Suppressed v. Suppressed

Filing 66

MEMORANDUM Opinion and Order Signed by the Honorable John W. Darrah on 2/22/2017. Mailed notice. (bg, )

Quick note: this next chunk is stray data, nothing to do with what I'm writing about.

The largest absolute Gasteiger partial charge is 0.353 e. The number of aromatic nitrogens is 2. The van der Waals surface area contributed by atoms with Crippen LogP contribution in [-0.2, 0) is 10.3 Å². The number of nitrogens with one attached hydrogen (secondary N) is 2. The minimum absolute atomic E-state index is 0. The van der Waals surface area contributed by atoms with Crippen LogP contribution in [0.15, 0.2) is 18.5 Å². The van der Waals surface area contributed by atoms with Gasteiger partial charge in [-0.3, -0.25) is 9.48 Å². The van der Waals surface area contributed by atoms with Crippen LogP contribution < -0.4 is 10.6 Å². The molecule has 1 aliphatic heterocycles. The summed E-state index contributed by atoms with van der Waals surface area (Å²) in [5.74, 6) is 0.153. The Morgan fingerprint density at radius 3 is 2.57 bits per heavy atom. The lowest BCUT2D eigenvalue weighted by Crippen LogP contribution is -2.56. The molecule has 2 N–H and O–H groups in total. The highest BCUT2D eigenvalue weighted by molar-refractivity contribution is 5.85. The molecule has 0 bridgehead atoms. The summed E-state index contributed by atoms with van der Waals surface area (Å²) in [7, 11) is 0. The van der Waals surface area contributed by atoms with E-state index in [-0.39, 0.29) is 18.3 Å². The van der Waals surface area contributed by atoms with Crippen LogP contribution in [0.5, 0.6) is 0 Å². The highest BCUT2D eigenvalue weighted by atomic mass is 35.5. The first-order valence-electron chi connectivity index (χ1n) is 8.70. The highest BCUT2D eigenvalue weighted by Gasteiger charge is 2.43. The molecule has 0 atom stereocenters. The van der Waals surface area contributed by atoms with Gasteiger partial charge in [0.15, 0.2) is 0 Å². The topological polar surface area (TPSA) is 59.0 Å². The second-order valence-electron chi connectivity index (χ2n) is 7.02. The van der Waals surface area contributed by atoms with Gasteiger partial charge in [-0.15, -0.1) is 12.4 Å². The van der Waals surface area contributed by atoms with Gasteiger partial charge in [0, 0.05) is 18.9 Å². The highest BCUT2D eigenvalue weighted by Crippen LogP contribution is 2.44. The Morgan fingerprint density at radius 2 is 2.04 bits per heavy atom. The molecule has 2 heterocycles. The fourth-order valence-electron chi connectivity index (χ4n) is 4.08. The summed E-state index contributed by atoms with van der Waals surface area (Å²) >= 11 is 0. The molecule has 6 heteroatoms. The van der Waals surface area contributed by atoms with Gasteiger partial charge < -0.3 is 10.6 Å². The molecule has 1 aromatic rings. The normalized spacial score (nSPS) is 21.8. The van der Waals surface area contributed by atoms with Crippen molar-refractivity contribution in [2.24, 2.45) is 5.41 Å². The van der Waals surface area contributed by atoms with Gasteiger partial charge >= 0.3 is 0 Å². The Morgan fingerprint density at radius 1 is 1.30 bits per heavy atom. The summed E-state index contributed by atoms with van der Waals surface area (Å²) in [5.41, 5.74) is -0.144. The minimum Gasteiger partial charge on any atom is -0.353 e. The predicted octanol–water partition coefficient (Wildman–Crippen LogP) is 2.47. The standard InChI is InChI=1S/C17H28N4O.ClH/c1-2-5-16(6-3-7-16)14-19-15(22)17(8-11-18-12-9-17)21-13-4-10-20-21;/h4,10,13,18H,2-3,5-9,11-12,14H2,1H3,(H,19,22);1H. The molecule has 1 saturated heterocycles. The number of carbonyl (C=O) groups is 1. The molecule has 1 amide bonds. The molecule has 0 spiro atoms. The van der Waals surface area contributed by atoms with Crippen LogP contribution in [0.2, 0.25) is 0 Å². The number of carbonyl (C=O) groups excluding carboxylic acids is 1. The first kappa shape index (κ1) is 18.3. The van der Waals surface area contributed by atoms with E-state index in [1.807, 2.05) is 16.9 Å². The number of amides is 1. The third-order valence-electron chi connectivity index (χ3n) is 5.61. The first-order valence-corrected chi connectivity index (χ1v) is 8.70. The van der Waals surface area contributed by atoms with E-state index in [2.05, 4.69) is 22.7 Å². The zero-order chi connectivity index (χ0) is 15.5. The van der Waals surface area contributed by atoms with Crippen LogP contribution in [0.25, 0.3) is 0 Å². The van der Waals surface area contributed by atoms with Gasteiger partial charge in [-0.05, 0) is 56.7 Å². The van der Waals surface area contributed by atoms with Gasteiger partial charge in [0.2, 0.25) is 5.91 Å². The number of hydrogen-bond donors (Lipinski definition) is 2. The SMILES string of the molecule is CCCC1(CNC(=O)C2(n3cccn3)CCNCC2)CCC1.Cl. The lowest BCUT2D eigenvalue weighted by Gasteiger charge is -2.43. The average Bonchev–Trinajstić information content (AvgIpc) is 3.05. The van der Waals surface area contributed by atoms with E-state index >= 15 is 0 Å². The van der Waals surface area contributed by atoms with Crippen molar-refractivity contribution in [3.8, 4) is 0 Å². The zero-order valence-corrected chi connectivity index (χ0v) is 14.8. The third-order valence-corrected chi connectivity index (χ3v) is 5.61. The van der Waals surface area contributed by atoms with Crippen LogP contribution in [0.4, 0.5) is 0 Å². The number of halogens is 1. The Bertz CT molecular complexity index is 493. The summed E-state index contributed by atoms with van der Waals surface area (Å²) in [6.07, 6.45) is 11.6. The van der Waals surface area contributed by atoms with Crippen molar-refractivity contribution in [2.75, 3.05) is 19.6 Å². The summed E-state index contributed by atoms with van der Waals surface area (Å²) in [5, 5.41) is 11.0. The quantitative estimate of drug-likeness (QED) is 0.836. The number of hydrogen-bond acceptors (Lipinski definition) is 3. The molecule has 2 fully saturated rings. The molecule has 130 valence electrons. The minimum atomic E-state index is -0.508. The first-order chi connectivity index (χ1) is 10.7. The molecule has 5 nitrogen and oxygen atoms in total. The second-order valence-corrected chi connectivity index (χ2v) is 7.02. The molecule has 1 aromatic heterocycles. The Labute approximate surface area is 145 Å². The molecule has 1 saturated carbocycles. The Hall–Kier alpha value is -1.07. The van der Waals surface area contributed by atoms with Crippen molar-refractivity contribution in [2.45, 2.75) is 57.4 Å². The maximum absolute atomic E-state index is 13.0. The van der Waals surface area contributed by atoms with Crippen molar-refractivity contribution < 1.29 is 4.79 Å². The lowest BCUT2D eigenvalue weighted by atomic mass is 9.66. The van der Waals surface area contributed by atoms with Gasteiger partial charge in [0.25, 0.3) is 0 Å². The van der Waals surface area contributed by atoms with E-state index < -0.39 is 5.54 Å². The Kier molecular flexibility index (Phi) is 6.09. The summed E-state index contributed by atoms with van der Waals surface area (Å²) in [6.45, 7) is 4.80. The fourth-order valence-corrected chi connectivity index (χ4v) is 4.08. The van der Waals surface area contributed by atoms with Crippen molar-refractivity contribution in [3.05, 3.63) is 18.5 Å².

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UNITED STATES DISTRICT COURT NORTHERN DISTRICT OF ILLINOIS EASTERN DIVISION JASON SHORE and COINABUL LLC, Plaintiffs, v. JOHNSON & BELL, Defendant. ) ) ) ) ) ) ) ) Case No. 16-cv-4363 Judge John W. Darrah MEMORANDUM OPINION AND ORDER On April 15, 2016, Plaintiffs filed a Complaint, Motion for Temporary Restraining Order, and Motion to Temporarily Seal, claiming Plaintiffs’ confidential information was at risk because of Defendant’s IT security failures. Plaintiff’s Motion to Unseal the Case was granted on December 8, 2016. Defendant has filed a Motion to Direct Plaintiff to Proceed to Arbitration on an Individual Basis and Enjoin Class Arbitration [39]. For the reasons discussed below, Defendant’s Motion [39] is granted. BACKGROUND Defendant Johnson & Bell represented Plaintiffs Jason Shore and Coinabul LLC in Hussein v. Coinabul, LLC, et al., No. 14-cv-5735. Plaintiffs signed a client engagement letter, which set out the terms of the legal representation and included an arbitration clause. The arbitration clause stated: Although we do not expect that any dispute between us will arise, in the unlikely event of any dispute under this agreement, including a dispute regarding the amount of fees or the quality of our services, such dispute shall be determined through binding arbitration with the mediation/arbitration services of JAMS Endispute of Chicago, Illinois. Any such arbitration shall be held in Chicago, Illinois[,] unless the parties agree in writing to some other location. Each party to share the costs of the arbitration proceeding equally. Each party will be responsible for their own attorney’s fees incurred as a result of the arbitration proceeding. (Compl. Exh. 2.) The Hussein case ended after an Order of Deafult Judgment was entered against Coinabul, LLC and Jason Shore on July 6, 2015. Jason Shore was dismissed with prejudice via stipulation on July 1, 2016. Plaintiffs’ Complaint specifically alleged that Defendant’s information-technology infrastructure was compromised by three instances of a “JBoss Vulnerability” 1 and that Plaintiffs’ confidential information was exposed because of those vulnerabilities. The Motion to Temporarily Seal stated that the documents initiating the case should be filed under seal because they “reveal[ed], in explicit detail, where and how [Defendant] has left its clients’ confidential information unsecured and unprotected” and left Plaintiffs under “a heightened risk of . . . injuries.” The Motion to Temporarily Seal was granted on April 21, 2016. On May 4, 2016, counsel for Defendant represented that the “JBoss Vulnerability” had been fixed; and Plaintiffs’ counsel confirmed that on the same day. On May 26, 2016, Plaintiffs dismissed their claims without prejudice to refiling the claims in arbitration. On July 12, 2016, Plaintiffs filed a related Complaint in arbitration as well as a demand for class arbitration before JAMS. LEGAL STANDARD Pursuant to the Federal Arbitration Act (“FAA”): A party aggrieved by the alleged failure, neglect, or refusal of another to arbitrate under a written agreement for arbitration may petition any United States district court which, save for such agreement, would have jurisdiction under Title 28, in a civil action or in admiralty of the subject matter of a suit arising out of the controversy between the parties, for an order directing that such arbitration proceed in the manner provided for in such agreement. 1 Defendant’s time-tracking system was built on a version of “JBoss Application Server,” which Plaintiffs allege has been recognized as particularly vulnerable to hacking. 2 9 U.S.C. § 4. “An agreement to arbitrate is treated like any other contract,” and a “party can be forced to arbitrate only those matters that he or she has agreed to submit to arbitration.” Dr. Robert L. Meinders, D.C., Ltd. v. UnitedHealthcare, Inc., 800 F.3d 853, 857 (7th Cir. 2015). ANALYSIS Defendant argues that whether or not Plaintiffs may proceed to class arbitration is a gateway question for the Court to decide and not the arbitrator and that the client engagement letter does not provide for class arbitration. Gateway Issue Defendant argues that the issue of class arbitration is an issue of arbitrability, which is presumably a gateway issue for a court to decide. See Green Tree Fin. Corp. v. Bazzle, 539 U.S. 444, 452 (2003) (plurality opinion). “[Q]uestion[s] of arbitrability . . . which include certain gateway matters, such as whether parties have a valid arbitration agreement or whether a concededly binding arbitration clause applies to a certain type of controversy . . . are presumptively for courts to decide,” Oxford Health Plans LLC v. Sutter, 133 S. Ct. 2064, 2068 n. 2 (2013) (internal quotation marks omitted), “unless the parties clearly and unmistakably provide otherwise,” Howsam v. Dean Witter Reynolds, Inc., 537 U.S. 79, 83 (2002) (internal quotation marks omitted). The Supreme Court and the Seventh Circuit Court of Appeals have not yet specifically ruled on whether the availability of class arbitration is a gateway issue. See Oxford, 133 S. Ct. at 2068 n. 2 (2013) (“. . . this Court has not yet decided whether the availability of class arbitration is a question of arbitrability.”). The Third, Fourth, and Sixth Circuits have held that the class arbitration question is a question of arbitrability for a court to decide. See 3 Dell Webb Cmtys., Inc. v. Carlson, 817 F.3d 867, 875 (4th Cir. 2016); Opalinski v. Robert Half Int’l, Inc., 761 F.3d 326, 335 (3d Cir. 2014); Reed Elsevier, Inc. v. Crockett, 734 F.3d 594, 599 (6th Cir. 2013). The Fifth Circuit has held that class arbitration is a procedural question for the arbitrator. Robinson v. J & K Admin. Mgmt. Servs., Inc., 817 F.3d 193, 196 (5th Cir. 2016). Courts in this district are divided; with most holding that the availability of class arbitration is a procedural question and not a gateway question. See Henderson v. United States Patent Comm’n, Ltd., 188 F. Supp. 3d 798, 802-03 (N.D. Ill. 2016); compare Williams-Bell v. Perry Johnson Registars, Inc., No. 14-cv-1002, 2015 WL 6741819, at *6 (N.D. Ill. Jan. 8, 2015) (holding the availability of class arbitration is a procedural question for an arbitrator to decide). The Henderson opinion is persuasive. The Seventh Circuit has held that consolidated arbitration is a procedural issue for the arbitrator to decide. See Employers Ins. Co. of Wausau v. Century Indem. Co., 443 F.3d 573, 581 (7th Cir. 2006); Blue Cross Blue Shield of Massachusetts, Inc. v. BCS Ins. Co., 671 F.3d 635, 638 (7th Cir. 2011). Most courts in this district have analogized consolidated arbitration and class arbitration in holding that class arbitration is a procedural question. However, as the Seventh Circuit noted, consolidating claims does not “change the stakes,” and “whether it would be simpler and cheaper to handle twelve claims separately or together” is a procedural issue. Blue Cross Blue Shield of Massachusetts, Inc., 671 F.3d at 639. Class-action proceedings, however, are fundamentally different: Class actions always have been treated as special. One self-selected plaintiff represents others, who are entitled to protection from the representative’s misconduct or incompetence. Often this requires individual notice to class members, a procedure that may be more complex and costly than the adjudication itself. . . . As a practical matter the representative’s small stake means that lawyers are in charge, which creates a further need for the adjudicator to protect the class. Finally, class actions can turn a small claim into a whopping one. . . . 4 Consolidation of suits that are going to proceed anyway poses none of these potential problems. Id. at 640. As Henderson noted, class arbitration brings several changes and concerns to arbitration, including the presence of otherwise absent parties and the limited judicial review of arbitration decisions. Henderson, 188 F. Supp. 3d at 804-805. Class arbitrability is not a procedural question because “class-action arbitration changes the nature of arbitration.” Stolt-Nielsen S.A. v. AnimalFeeds Int’l Corp., 559 U.S. 662, 685 (2010). Whether or not the parties agreed to class arbitration is a question of arbitrability for a court to decide. Plaintiffs argue that, even if class arbitrability is presumptively a question for courts, the parties here agreed to arbitrate questions of arbitrability. Courts should not assume that the parties agreed to arbitrate arbitrability unless there is “clea[r] and unmistakabl[e]” evidence that they did so. First Options of Chicago, Inc. v. Kaplan, 514 U.S. 938, 939 (1995) (quoting AT & T Technologies, Inc. v. Communications Workers, 475 U.S. 643, 649 (1986)). Plaintiffs claim that the selection of JAMS as a forum impliedly accepted governance of any dispute under JAMS rules. However, the cases cited for this proposition involve cases where both the forum and the rules of that forum were explicitly accepted. See, e.g., Williams-Bell, 2015 WL 6741819 at *5 (arbitration clause specified the American Arbitration Association as a forum and specified the use of their rules). The arbitration clause in this case does not specify that JAMS rules will apply. Nor does the arbitration clause incorporate JAMS rules by reference. “For a contract to incorporate all or part of another document by reference, the reference must show an intention to incorporate the document and make it part of the contract.” 188 LLC v. Trinity Indus., Inc., 300 F.3d 730, 736 (7th Cir.2002) (internal quotation marks omitted). There is no clear and unmistakable evidence that the parties agreed to arbitrate issues of arbitrability. 5 Class Arbitration Defendant argues that the client engagement letter’s arbitration clause does not authorize class arbitration. “[A] party may not be compelled under the FAA to submit to class arbitration unless there is a contractual basis for concluding that the party agreed to do so.” Oxford Health Plans LLC v. Sutter, 133 S. Ct. 2064, 2067 (2013) (quoting Stolt-Nielsen, 559 U.S. at 684) (internal quotation marks omitted). The plain language of the client engagement letter is silent as to class arbitration and cannot be construed to provide class arbitration was intended. See AT&T Mobility LLC v. Concepcion, 563 U.S. 333, 347 (2011) (observing that “the agreement at issue” in Stolt-Nielsen, “which was silent on the question of class procedures, could not be interpreted to allow them because the changes brought about by the shift from bilateral arbitration to class-action arbitration are fundamental”) (internal quotation marks omitted). The Supreme Court has expressed doubt that an agreement to authorize class arbitration can be implied. See Oxford Health Plans, 133 S. Ct. at 2071 (J. Alito concurring) (“If we were reviewing the arbitrator’s interpretation of the contract de novo, we would have little trouble concluding that he improperly inferred “[a]n implicit agreement to authorize class-action arbitration . . . from the fact of the parties’ agreement to arbitrate.”) (citation omitted). 2 The client engagement letter’s arbitration clause does not explicitly or implicitly agree to the use of class arbitration. 2 Plaintiffs argue that the use of an alleged form client-engagement agreement means that all parties intended class arbitration. The client engagement letters make clear that the agreement is between Defendant and a particular client or clients. The argument that the use of client engagement letters means that Defendant and other absent parties contracted and intended to engage in class arbitration is unpersuasive. 6 CONCLUSION For the reasons discussed above, Defendant’s Motion to Direct Plaintiff to Proceed to Arbitration on an Individual Basis and Enjoin Class Arbitration [39] is granted. Plaintiffs shall proceed to arbitration individually, and there is no basis for class arbitration. Date: February 22, 2017 /s/______________________________ JOHN W. DARRAH United States District Court Judge 7